Hiring Expectations Falling in China, Hong Kong and Singapore

The hiring expectations of multi-national corporations across major Asian markets are falling in China, Hong Kong and Singapore, according to a study released by Hudson.

The survey of employers’ expectations of an increase or decrease in staffing levels represents a significant indication of their optimism about the growth of both their organisation and their industry. Nearly 1,700 key employment decision makers were surveyed in September 2011 from multinational organisations of all sizes in all major industry sectors. The decision makers surveyed were located in China (Beijing and Shanghai), Hong Kong and Singapore.

Hiring expectations show a decline in all three markets this quarter, which is unsurprising in the light of the difficulties currently facing the global economy. China reports the smallest fall in expectations and Hong Kong the greatest, by a substantial margin.

Nearly two-thirds (64 percent) of respondents in China expect to grow headcount in Q4, a much higher proportion than in either Hong Kong or Singapore. This compares with 72 percent the previous quarter.

IT&T, the only sector to report an increase this quarter, has the highest expectations: 75 percent of respondents plan to increase hiring, up from 64 percent in Q3. Many large IT vendors saw their revenues rise in Q2 and Q3 and they are confident about taking on more staff.

Hiring expectations are falling fastest in Hong Kong, from 61 percent in Q3 to 38 percent this quarter. It is emphasised, however, that there was an unbroken rise in expectations for the two years from Q3 2009 and that a correction had begun to appear inevitable.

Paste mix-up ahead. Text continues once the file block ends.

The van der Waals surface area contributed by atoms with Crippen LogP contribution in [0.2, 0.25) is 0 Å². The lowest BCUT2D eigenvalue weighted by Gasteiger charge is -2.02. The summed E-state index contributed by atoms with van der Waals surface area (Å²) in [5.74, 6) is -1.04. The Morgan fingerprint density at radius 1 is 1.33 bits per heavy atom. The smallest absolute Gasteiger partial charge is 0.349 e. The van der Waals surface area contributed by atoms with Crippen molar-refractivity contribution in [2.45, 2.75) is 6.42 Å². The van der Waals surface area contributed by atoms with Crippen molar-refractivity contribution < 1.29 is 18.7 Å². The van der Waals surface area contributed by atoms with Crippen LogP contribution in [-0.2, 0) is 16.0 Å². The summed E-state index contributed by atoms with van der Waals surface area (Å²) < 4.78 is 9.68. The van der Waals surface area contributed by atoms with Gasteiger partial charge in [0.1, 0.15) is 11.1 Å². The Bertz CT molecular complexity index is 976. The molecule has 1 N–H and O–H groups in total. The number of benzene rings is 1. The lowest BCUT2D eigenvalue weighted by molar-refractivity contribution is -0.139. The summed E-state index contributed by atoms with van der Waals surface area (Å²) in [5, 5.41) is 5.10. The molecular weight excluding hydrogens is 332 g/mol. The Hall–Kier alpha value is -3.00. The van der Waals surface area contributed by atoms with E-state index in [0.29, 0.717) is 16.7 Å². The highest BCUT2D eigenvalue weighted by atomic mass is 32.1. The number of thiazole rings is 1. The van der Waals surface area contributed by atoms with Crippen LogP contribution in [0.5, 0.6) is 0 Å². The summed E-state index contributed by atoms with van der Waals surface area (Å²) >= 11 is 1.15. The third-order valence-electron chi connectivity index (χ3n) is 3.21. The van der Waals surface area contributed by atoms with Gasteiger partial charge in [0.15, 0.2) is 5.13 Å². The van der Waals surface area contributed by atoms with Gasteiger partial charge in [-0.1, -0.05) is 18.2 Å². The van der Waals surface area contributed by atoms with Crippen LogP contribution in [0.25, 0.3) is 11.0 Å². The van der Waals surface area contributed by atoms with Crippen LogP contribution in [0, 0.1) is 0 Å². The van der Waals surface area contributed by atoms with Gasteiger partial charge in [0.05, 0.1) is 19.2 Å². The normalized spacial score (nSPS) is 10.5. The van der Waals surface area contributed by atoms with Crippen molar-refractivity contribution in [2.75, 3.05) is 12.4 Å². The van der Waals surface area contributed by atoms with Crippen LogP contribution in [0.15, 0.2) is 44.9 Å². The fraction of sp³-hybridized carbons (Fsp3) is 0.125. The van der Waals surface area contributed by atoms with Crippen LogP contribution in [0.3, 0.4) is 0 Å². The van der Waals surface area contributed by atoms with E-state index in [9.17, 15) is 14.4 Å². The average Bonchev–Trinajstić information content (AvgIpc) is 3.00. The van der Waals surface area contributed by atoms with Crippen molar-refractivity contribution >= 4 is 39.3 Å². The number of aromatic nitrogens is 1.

Media/PR/Advertising has the highest expectations and is the only sector with rising expectations this quarter: 50 percent of respondents plan to hire more staff, up from 47 percent in Q3. Much of the new hiring is for junior staff in support roles but demand for candidates with digital experience remains strong.

Expectations are also falling in most sectors in Singapore. Overall, 42 percent of respondents plan to grow headcount in Q4, compared with 56 percent in Q3. At 6 percent, the proportion of respondents forecasting staff cuts is almost unchanged from Q3’s 5 percent.

Manufacturing & Industrial is the only sector with rising expectations: 51 percent of respondents say they will hire more staff, up from 44 percent in Q3. Manufacturing remains strong in Asia and many companies are still actively hiring, notably for high tech and specialist roles.

“Hiring expectations are falling in each market this quarter. However, employers remain optimistic about their company’s prospects, with a large majority predicting excellent or good company performance in the next six months,” says Mike Game, CEO, Hudson Asia.

High Level of Optimism in All Markets

Respondents in all three markets surveyed are still very optimistic about their company’s performance, despite the decline in hiring expectations this quarter.

More than 75 percent of respondents in every market expect their company’s performance to be excellent or good in the next six months.

The greatest confidence is reported by respondents in China, where 81 percent forecast excellent or good performance, a small decline from Q4 2010’s 89 percent.

Employers in the IT&T sector are the most optimistic, with 31 percent saying their company’s performance will be excellent and a further 55 percent that it will be good. This is consistent with the sector’s rapidly rising hiring expectations. Most major IT vendors exceeded their targets in Q2 and Q3 and have a very positive outlook.

Despite the decline in hiring expectations, most respondents in Hong Kong remain optimistic about the future. Across all sectors, 76 percent forecast excellent or good performance.

Respondents in the Consumer sector are especially confident, with 28 percent saying performance will be excellent, a steep rise from Q4 2010’s 16 percent. A further 62 percent forecast good performance. Many parts of the retail sector are still buoyant, with visitors from the Mainland accounting for a large proportion of sales.

Across all sectors in Singapore, 77 percent predict excellent or good performance in the next six months. This is lower than Q4 2010’s figure of 87 percent but shows that most companies still have a positive outlook.